Lansing, MI - If you have an aging driver in the household, you’re not alone. In Michigan, residents age 65 and older represent the fastest-growing segment of the state’s driving population.
To highlight the issues surrounding aging drivers, Secretary of State Jocelyn Benson urges residents to observe “Older Driver Safety Awareness Week,” beginning Dec. 2. This nationally recognized event has been organized to promote the understanding of the mobility and transportation issues that affect older adults, such as how to assist drivers who can still drive safely and how to prevent transportation concerns from becoming a barrier that keeps seniors isolated at home.
“Everyone benefits when older drivers are safe," Benson said. “I encourage all Michiganders to visit the Safe Drivers Smart Options website for information and support about maintaining safety, mobility and activity for aging drivers and their loved ones and communities."
During Older Driver Safety Awareness Week, residents are invited to explore a different topic each day related to aging and driving, with their family, friends and professionals in their community:
- Monday, Dec. 2: Anticipating Changes That Can Affect Driving
- Tuesday, Dec. 3: Family Conversations
- Wednesday, Dec.4: Screening and Evaluations with an Occupational Therapist
- Thursday, Dec. 5: Interventions That Can Empower Drivers
- Friday, Dec. 6: Staying Engaged in the Community with or without a Car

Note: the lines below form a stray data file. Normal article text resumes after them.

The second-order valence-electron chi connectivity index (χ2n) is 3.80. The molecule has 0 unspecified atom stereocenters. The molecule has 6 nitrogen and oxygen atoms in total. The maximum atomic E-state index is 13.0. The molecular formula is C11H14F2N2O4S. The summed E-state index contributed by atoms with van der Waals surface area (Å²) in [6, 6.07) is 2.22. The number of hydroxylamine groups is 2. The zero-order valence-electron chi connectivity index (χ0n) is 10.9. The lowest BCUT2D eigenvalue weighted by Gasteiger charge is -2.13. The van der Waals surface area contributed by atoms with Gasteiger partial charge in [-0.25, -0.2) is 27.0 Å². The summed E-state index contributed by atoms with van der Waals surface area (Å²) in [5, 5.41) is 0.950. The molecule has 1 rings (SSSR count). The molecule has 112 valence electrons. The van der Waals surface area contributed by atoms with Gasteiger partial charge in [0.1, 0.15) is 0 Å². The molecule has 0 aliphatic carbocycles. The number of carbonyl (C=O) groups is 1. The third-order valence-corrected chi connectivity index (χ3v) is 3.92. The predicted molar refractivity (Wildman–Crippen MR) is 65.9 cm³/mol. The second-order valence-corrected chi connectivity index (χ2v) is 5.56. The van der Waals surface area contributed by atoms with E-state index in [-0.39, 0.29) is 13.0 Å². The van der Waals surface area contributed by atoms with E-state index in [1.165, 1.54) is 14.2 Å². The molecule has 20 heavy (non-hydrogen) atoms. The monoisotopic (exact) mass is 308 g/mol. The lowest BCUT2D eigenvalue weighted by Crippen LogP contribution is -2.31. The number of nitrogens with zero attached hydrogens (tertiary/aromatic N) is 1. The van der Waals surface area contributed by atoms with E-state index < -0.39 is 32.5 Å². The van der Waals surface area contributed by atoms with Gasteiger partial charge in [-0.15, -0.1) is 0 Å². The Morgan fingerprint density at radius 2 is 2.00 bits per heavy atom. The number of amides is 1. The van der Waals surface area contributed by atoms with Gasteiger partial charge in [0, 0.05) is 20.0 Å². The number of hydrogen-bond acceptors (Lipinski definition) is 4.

Older drivers, families and friends can begin the discussion by visiting the state’s Safe Drivers Smart Options: Keys to Lifelong Mobility website at Michigan.gov/AgingDriver.
The website is a statewide response to the need for information on this important and challenging subject. It was developed through a collaboration of public and private agencies as a much-needed strategy to promote safety and mobility for Michigan's aging adults.
Recognized for excellence by the American Association of Motor Vehicle Administrators, the website provides accessible information and resources for drivers, their families and the professionals who work with them. Among the website’s many resources are:
- Older driver self-assessment driving tools and videos
- Links to driver refresher courses and other community supports for older drivers
- Information about how medications and health problems may affect driving and lists of resources available to drivers once they stop driving
- Strategies for initiating conversations about when and how to transition to a non-driving lifestyle
- Procedures for referring an unsafe driver for a driver reexamination
- Information about the aspects of aging and how best to interact with older residents for audiences such as law enforcement, healthcare and other professionals